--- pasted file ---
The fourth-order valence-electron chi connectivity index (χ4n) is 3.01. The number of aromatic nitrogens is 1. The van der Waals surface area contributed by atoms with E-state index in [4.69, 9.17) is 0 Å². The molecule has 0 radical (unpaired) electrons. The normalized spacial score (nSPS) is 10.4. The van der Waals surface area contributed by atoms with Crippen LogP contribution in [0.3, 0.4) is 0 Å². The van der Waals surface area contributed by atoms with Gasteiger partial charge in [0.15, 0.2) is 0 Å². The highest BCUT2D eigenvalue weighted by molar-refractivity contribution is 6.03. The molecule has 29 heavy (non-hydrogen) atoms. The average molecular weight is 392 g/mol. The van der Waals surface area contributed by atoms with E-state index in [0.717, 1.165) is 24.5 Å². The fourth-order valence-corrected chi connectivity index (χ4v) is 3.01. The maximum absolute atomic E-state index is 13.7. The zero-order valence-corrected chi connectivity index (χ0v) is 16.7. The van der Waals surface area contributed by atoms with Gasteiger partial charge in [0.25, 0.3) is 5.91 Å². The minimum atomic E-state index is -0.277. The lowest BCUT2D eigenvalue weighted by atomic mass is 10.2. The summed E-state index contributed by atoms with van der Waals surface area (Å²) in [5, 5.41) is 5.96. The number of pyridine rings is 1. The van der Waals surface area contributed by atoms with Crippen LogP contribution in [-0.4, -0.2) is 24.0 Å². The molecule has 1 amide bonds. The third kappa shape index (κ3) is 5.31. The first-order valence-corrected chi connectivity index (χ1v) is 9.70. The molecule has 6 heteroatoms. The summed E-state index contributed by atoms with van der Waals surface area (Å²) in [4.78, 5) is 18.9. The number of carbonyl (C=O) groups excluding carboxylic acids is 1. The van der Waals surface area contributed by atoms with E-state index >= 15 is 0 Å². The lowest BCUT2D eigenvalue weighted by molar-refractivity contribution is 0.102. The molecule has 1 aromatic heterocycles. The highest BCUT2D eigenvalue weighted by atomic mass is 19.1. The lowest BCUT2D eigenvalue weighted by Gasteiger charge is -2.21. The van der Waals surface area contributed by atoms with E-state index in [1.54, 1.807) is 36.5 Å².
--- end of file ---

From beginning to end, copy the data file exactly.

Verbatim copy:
The fourth-order valence-electron chi connectivity index (χ4n) is 3.01. The number of aromatic nitrogens is 1. The van der Waals surface area contributed by atoms with E-state index in [4.69, 9.17) is 0 Å². The molecule has 0 radical (unpaired) electrons. The normalized spacial score (nSPS) is 10.4. The van der Waals surface area contributed by atoms with Crippen LogP contribution in [0.3, 0.4) is 0 Å². The van der Waals surface area contributed by atoms with Gasteiger partial charge in [0.15, 0.2) is 0 Å². The highest BCUT2D eigenvalue weighted by molar-refractivity contribution is 6.03. The molecule has 29 heavy (non-hydrogen) atoms. The average molecular weight is 392 g/mol. The van der Waals surface area contributed by atoms with E-state index in [0.717, 1.165) is 24.5 Å². The fourth-order valence-corrected chi connectivity index (χ4v) is 3.01. The maximum absolute atomic E-state index is 13.7. The zero-order valence-corrected chi connectivity index (χ0v) is 16.7. The van der Waals surface area contributed by atoms with Gasteiger partial charge in [0.25, 0.3) is 5.91 Å². The minimum atomic E-state index is -0.277. The lowest BCUT2D eigenvalue weighted by atomic mass is 10.2. The summed E-state index contributed by atoms with van der Waals surface area (Å²) in [5, 5.41) is 5.96. The number of pyridine rings is 1. The van der Waals surface area contributed by atoms with Crippen LogP contribution in [-0.4, -0.2) is 24.0 Å². The molecule has 1 amide bonds. The third kappa shape index (κ3) is 5.31. The first-order valence-corrected chi connectivity index (χ1v) is 9.70. The molecule has 6 heteroatoms. The summed E-state index contributed by atoms with van der Waals surface area (Å²) in [4.78, 5) is 18.9. The number of carbonyl (C=O) groups excluding carboxylic acids is 1. The van der Waals surface area contributed by atoms with E-state index >= 15 is 0 Å². The lowest BCUT2D eigenvalue weighted by molar-refractivity contribution is 0.102. The molecule has 1 aromatic heterocycles. The highest BCUT2D eigenvalue weighted by atomic mass is 19.1. The lowest BCUT2D eigenvalue weighted by Gasteiger charge is -2.21. The van der Waals surface area contributed by atoms with E-state index in [1.54, 1.807) is 36.5 Å².